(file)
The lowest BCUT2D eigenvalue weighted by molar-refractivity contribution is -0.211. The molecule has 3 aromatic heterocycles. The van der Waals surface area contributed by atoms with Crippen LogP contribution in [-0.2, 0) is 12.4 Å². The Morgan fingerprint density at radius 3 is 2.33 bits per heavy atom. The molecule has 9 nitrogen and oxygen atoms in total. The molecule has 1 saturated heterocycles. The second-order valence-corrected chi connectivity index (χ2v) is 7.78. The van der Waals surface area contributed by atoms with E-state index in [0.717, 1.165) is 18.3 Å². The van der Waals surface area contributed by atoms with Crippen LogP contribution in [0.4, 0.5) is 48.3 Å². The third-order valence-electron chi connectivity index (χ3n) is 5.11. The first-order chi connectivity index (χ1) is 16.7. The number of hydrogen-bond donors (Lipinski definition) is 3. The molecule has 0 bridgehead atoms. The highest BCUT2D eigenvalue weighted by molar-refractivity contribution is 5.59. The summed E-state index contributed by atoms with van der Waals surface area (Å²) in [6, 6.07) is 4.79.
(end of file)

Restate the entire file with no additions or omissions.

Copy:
The lowest BCUT2D eigenvalue weighted by molar-refractivity contribution is -0.211. The molecule has 3 aromatic heterocycles. The van der Waals surface area contributed by atoms with Crippen LogP contribution in [-0.2, 0) is 12.4 Å². The Morgan fingerprint density at radius 3 is 2.33 bits per heavy atom. The molecule has 9 nitrogen and oxygen atoms in total. The molecule has 1 saturated heterocycles. The second-order valence-corrected chi connectivity index (χ2v) is 7.78. The van der Waals surface area contributed by atoms with E-state index in [0.717, 1.165) is 18.3 Å². The van der Waals surface area contributed by atoms with Crippen LogP contribution in [0.4, 0.5) is 48.3 Å². The third-order valence-electron chi connectivity index (χ3n) is 5.11. The first-order chi connectivity index (χ1) is 16.7. The number of hydrogen-bond donors (Lipinski definition) is 3. The molecule has 0 bridgehead atoms. The highest BCUT2D eigenvalue weighted by molar-refractivity contribution is 5.59. The summed E-state index contributed by atoms with van der Waals surface area (Å²) in [6, 6.07) is 4.79.